Luv Ya Bunches by Lauren Myracle. Out in October, this is the first book in a series by the bestselling author, featuring a multicultural cast of characters who use a variety of mediums to communicate the travails of middle school.
11,002 Things to Be Miserable About: The Satirical Not-So-Happy Book by Lia Romeo and Nick Romeo. This was published in the miserable month of February by Abrams Image.
Gore Vidal: Snapshots in History's Glare by Gore Vidal. To be published in October by Abrams, this is a collection of the well-traveled, well-connected writer's own photographs, letters, manuscripts and other personal items.
Giuliano Hazan's Thirty Minute Pasta by Giuliano Hazan. This September book from Stewart, Tabori & Chang is by the son of Italian cookbook writer Marcella Hazan and includes recipes for pasta soup and a range of sauces as well as everything about pasta that a home cook needs to know.
ABRAMS was founded December 14, 1949, by Harry N. Abrams, who was born in London but grew up in Brooklyn, N.Y., where his father owned two shoe stores in the Brownsville neighborhood. Adept at both selling shoes and creating art, Abrams attended the National Academy of Art and the Art Students League, where he studied with John Steuart Curry. He got into publishing in his early 20s in a roundabout fashion, working for Sackheim & Scherman, an ad agency whose clients included Doubleday and Simon & Schuster. After working on the Book-of-the-Month Club account, Abrams joined the Club, where he worked for 14 years. He also began collecting art--the ABRAMS office continues to display some pieces dating back to this time.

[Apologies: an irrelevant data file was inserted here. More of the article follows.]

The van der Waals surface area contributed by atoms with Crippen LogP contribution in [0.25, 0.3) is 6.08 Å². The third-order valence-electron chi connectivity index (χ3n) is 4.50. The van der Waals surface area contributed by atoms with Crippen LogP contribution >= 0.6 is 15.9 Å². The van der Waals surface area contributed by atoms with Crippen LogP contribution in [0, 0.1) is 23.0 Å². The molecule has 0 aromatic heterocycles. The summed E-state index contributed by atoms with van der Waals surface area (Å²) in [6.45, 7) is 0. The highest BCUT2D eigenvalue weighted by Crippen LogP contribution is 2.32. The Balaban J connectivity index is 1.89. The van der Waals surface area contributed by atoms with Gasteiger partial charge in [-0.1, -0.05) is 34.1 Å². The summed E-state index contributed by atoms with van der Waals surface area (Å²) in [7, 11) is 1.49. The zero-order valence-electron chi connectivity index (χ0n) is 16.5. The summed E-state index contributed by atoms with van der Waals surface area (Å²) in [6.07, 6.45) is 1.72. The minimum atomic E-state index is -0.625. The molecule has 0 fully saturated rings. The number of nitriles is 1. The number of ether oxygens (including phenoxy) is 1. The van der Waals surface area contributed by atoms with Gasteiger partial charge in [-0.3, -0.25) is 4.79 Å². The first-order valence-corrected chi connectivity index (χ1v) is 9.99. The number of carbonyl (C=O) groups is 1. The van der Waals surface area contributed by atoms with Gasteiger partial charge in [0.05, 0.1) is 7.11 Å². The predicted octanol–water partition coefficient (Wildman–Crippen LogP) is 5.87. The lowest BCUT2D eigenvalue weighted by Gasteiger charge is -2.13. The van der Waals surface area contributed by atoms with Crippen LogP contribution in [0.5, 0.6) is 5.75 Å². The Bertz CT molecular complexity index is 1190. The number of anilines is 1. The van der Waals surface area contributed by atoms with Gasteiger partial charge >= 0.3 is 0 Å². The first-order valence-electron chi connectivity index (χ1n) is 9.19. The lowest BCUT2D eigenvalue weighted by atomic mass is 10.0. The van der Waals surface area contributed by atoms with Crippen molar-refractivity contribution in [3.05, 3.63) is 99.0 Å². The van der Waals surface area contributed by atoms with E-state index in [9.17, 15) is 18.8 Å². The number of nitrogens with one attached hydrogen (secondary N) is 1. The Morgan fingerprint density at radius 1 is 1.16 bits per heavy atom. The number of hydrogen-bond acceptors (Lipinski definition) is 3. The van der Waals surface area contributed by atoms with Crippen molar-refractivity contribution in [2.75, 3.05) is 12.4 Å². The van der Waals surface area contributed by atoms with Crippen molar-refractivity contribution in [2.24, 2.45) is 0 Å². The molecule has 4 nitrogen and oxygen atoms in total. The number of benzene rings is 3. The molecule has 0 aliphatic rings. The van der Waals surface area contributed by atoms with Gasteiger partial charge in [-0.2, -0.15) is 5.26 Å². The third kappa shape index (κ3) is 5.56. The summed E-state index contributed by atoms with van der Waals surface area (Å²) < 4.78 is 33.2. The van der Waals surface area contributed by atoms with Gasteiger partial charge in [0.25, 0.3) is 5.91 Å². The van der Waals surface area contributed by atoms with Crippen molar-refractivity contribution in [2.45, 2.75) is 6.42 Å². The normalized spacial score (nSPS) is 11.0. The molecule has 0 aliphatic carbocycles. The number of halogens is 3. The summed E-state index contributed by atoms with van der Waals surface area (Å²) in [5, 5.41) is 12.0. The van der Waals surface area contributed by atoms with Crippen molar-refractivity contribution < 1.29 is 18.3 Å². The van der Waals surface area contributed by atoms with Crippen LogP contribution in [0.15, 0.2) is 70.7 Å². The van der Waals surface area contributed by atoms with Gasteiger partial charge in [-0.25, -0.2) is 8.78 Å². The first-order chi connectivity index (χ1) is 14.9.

During his BOMC period, Abrams created the Illustrated Junior Library for Grosset & Dunlap and the Illustrated Modern Library for Bennett Cerf. He began a greeting card company, too, which he sold eventually to Hallmark.
Abrams began his eponymous art book publisher with $100,000 in capital. The first three titles were on Renoir, Van Gogh and El Greco.
Abrams decided to take a risk and began a paperback line to appeal to people who were price-conscious. His comment on this, made during a 1972 oral history interview with Paul Cummings, might apply to much about publishing today: "The point is that if there was no way of surviving under ordinary conditions one might as well take the chance."
ABRAMS, which was independent for many years and then became a subsidiary of Times Mirror, has been owned by La Martinière Groupe in Paris since 1997. "We operate and identify ourselves as an independent publisher," said Jacobs. "And in the spirit of our eponymous founder, we make decisions and set our publishing strategy and tactics and execute them independently as well."
To celebrate its 60th anniversary, ABRAMS has introduced a new corporate logo that includes the tagline "The art of books since 1949." It also has a new website and has officially changed its corporate name from Harry N. Abrams and HNA, Inc., to ABRAMS. The new website includes videos, image galleries, links to editor and author blogs, press listings, an events calendar, institution resources, teachers' guides, newsletters and more.